• In theory, yes assuming you have the money and follow all the legal and regulatory requirements. Internationally, the 1967 United Nations Outer Space Treaty governs the launch of objects into space and most countries have their own systems for managing this. In the UK it’s the Outer Space Act 1986, which outlines the steps you need to take to launch a satellite. We wrote a blog on it which you can see here.

      The other issue is the cost of building and launching a satellite. Although, these costs are coming down with cubesats and nanosats meaning a lot more organisations are launching satellites.

      Hope that helps.

    • Hi,

      The data comes off the United Nations Office for Outer Space Affairs – Register of Objects Launched Into Space and the Union of Concerned Scientists Satellite database, and then we do our own analysis.

  3. I’m interested in what satellites do. What types of information can they gather? Can a satellite pinpoint a person?

    • The information satellites collect varies depending on what their purpose is, and what instruments they carry. So Earth Observation satellites are all collecting information about the Earth – but they could be collecting information about the sea, the land, the weather or the air. The instruments also make a difference to the data collected, so some satellites collect optical data and others collect radar data : this post explains the difference between the two.

      A satellite can’t really pinpoint a person, as a person would only represent a couple of pixels on an image.

    • Hi,

      Landsat 8 didn’t stop in 2017, it is still acquiring images today. There are a lot available on the EarthExplorer and GloVIS websites.

  4. and do you know free satellite provider i can use it as an API for low level tier? such as NASA ,that provide update regularly?
    thank you

    • Thanks for the question. The main free data providers we use are NASA and the ESA/Copernicus product. There are others around the world, but it does depend on what data you want and what you are trying to do with it. For NASA a good starting point for API’s is; similar for ESA/Copernicus there a good starting point would be which has details of its API Hub.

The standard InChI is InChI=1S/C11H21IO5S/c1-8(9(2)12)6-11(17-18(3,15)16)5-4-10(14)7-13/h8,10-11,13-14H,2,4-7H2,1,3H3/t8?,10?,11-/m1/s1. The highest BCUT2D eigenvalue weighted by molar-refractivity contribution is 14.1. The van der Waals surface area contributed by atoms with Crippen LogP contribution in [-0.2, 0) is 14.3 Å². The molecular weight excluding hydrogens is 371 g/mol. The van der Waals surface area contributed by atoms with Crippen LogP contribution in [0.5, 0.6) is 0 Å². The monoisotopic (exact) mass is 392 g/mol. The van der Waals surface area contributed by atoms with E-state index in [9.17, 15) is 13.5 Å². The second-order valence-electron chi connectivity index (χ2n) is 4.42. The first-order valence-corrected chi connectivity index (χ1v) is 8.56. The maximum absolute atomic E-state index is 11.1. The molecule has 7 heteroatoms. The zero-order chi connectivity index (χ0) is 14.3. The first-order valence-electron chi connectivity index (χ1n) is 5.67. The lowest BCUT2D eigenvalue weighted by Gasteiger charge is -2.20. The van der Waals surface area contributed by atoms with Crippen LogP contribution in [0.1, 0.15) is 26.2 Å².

Hope that’s helpful.

  5. In the past years while looking for satellites we found many in the sky. Starting last summer we have not seen one. We usually look to the sky between the times of 9pm and midnight. What is the reason for them not being seen? Thanks for your help!

    • You can see some satellites at night with a telescope. It depends on the satellite’s orbit and you will need dark cloud-free skies to see it as it passes overhead. The more light pollution there is in an area, the less chance you have of seeing the satellites. This is one reason why what you can see could change over time.

      Satellites are visible from the sunlight being reflected from their solar panels and appear like a moving star across the sky before disappearing. The International Space Station is the most commonly seen satellite, and it’s visible with the naked eye. There are a number of online resources that track satellites and allow you to enter your location and tell you the satellites that give you predictions of satellites you might see. This could help you find them again!

  6. I want to know how to see the space station from earth i have a normal telescope which i use to watch a few stars and moon. Can i use that ? and how do i know where i have to look for? please help.

    • Yes, it’s certainly possible to spot the International Space Station using a normal telescope, you can even do so with the naked eye. The Space Station is a bright light which moves quite quickly across the sky, and so it’s useful to know where to look for it. NASA has a Spot The Station website which both shows the track of the space station at the moment and much more usefully it allows you to enter your location and then it will tell you your upcoming sighting opportunities.

      Hope you are able to spot it!